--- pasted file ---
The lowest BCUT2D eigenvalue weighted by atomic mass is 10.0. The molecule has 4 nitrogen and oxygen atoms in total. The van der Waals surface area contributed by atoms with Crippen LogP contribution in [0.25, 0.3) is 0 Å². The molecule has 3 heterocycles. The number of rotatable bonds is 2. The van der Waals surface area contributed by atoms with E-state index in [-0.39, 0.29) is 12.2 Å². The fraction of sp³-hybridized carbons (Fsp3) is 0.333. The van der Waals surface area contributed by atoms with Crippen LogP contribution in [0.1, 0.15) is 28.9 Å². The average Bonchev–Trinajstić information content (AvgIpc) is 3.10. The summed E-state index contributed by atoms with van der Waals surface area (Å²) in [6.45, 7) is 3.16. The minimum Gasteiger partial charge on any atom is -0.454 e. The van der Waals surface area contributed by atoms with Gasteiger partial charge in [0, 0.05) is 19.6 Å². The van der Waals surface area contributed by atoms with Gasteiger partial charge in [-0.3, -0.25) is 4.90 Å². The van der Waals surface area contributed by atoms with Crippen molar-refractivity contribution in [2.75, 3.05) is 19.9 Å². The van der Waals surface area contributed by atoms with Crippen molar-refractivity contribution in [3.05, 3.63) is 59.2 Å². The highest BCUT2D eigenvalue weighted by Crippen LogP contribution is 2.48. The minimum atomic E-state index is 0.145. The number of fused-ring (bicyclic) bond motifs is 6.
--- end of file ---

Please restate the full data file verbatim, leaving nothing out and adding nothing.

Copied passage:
The lowest BCUT2D eigenvalue weighted by atomic mass is 10.0. The molecule has 4 nitrogen and oxygen atoms in total. The van der Waals surface area contributed by atoms with Crippen LogP contribution in [0.25, 0.3) is 0 Å². The molecule has 3 heterocycles. The number of rotatable bonds is 2. The van der Waals surface area contributed by atoms with E-state index in [-0.39, 0.29) is 12.2 Å². The fraction of sp³-hybridized carbons (Fsp3) is 0.333. The van der Waals surface area contributed by atoms with Crippen LogP contribution in [0.1, 0.15) is 28.9 Å². The average Bonchev–Trinajstić information content (AvgIpc) is 3.10. The summed E-state index contributed by atoms with van der Waals surface area (Å²) in [6.45, 7) is 3.16. The minimum Gasteiger partial charge on any atom is -0.454 e. The van der Waals surface area contributed by atoms with Gasteiger partial charge in [0, 0.05) is 19.6 Å². The van der Waals surface area contributed by atoms with Gasteiger partial charge in [-0.3, -0.25) is 4.90 Å². The van der Waals surface area contributed by atoms with Crippen molar-refractivity contribution in [2.75, 3.05) is 19.9 Å². The van der Waals surface area contributed by atoms with Crippen molar-refractivity contribution in [3.05, 3.63) is 59.2 Å². The highest BCUT2D eigenvalue weighted by Crippen LogP contribution is 2.48. The minimum atomic E-state index is 0.145. The number of fused-ring (bicyclic) bond motifs is 6.